Barack Obama and Hillary Clinton, the two frontrunners for the Democratic presidential nomination, will face off in their 20th debate, this time smack dab in the Heart of It All. Analysts with both camps insist that the Ohio primary on Tuesday, March 4, is crucial to win the nomination, as candidates remain mired in a close struggle. [Obama count] [Clinton count]
The debate will air tonight at 9 p.m. on NBC and MSNBC. The 90-minute showdown is being sponsored by Cleveland State University. The Ohio News Network (ONN) will air a pre-debate special at 8:30 p.m. and a postmortem immediately afterward, at 10:30 p.m. Both programs will feature commentary and analysis by political leaders. [Full story]
You'll likely hear more about national health care, arguments over support for the Iraq war and recurring discussions of global trade, which has become a main centerpiece for both campaigns. That's not surprising, as millions of manufacturing and industrial jobs once headquartered in Ohio have gone overseas. The two have softened their talons in recent weeks -- before you could feel the hate between them -- but Clinton can't win without Ohio, so she'll be ready to stand up and take some shots.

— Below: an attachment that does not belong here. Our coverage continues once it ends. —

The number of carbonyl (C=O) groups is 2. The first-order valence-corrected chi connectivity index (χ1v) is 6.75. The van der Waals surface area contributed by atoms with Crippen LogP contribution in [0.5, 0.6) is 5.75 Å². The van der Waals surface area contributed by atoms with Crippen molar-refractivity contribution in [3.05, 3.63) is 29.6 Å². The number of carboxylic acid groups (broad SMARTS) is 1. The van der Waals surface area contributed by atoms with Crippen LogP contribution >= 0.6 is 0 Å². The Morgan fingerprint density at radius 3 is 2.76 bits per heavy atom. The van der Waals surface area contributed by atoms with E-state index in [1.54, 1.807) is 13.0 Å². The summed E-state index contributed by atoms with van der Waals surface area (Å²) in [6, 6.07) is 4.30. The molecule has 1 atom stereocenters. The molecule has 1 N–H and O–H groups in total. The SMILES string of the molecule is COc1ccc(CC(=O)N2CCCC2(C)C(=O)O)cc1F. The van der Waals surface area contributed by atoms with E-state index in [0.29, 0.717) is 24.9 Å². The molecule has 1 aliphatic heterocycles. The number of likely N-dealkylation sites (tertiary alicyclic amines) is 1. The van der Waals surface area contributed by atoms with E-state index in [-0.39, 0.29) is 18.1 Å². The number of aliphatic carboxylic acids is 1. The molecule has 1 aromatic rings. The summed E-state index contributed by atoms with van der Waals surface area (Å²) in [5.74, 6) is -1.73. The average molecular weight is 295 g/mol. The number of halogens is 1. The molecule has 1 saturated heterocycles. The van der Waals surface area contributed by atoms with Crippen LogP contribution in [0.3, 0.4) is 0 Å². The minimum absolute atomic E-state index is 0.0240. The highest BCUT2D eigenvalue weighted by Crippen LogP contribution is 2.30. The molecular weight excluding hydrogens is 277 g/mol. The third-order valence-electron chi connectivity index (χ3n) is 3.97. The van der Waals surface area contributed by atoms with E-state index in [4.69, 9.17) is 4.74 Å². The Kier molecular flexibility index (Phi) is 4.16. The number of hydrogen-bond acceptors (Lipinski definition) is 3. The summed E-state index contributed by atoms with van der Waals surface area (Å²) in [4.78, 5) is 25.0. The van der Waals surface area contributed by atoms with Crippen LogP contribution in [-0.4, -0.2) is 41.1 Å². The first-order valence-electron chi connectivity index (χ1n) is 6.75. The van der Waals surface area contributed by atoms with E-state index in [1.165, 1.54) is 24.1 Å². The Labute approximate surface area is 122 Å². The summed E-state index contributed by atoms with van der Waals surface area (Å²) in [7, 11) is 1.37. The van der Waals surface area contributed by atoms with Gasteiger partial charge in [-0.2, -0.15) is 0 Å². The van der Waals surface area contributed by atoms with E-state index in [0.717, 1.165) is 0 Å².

Dispatch reporter Alan Johnson compiled these viewing tips from experts.
• Listen actively. Switch from passive, entertainment mode to learning mode. Pay attention.
• Focus on substance, not style. The candidates' clothes, facial expressions and hair style aren't too important. Their plans and policies are.
• Ignore diversionary tactics. Candidates try to divert attention by attacking the questioner, or by relying on dismissal, digression and obfuscation. Focus on issues important to you.
• Keep an open mind. Set aside personal political biases as much as possible.
• Turn off the TV when it's over. The spin zone and post-debate analysis are designed to influence you. Make up your own mind. [More]
Bonus: Both candidates are using the "flip-flopper" tag to discredit opponents, so you're going to hear each call the other out on some issues. The Washington Post ran this piece about the biggest flip-flops made by Obama and Clinton.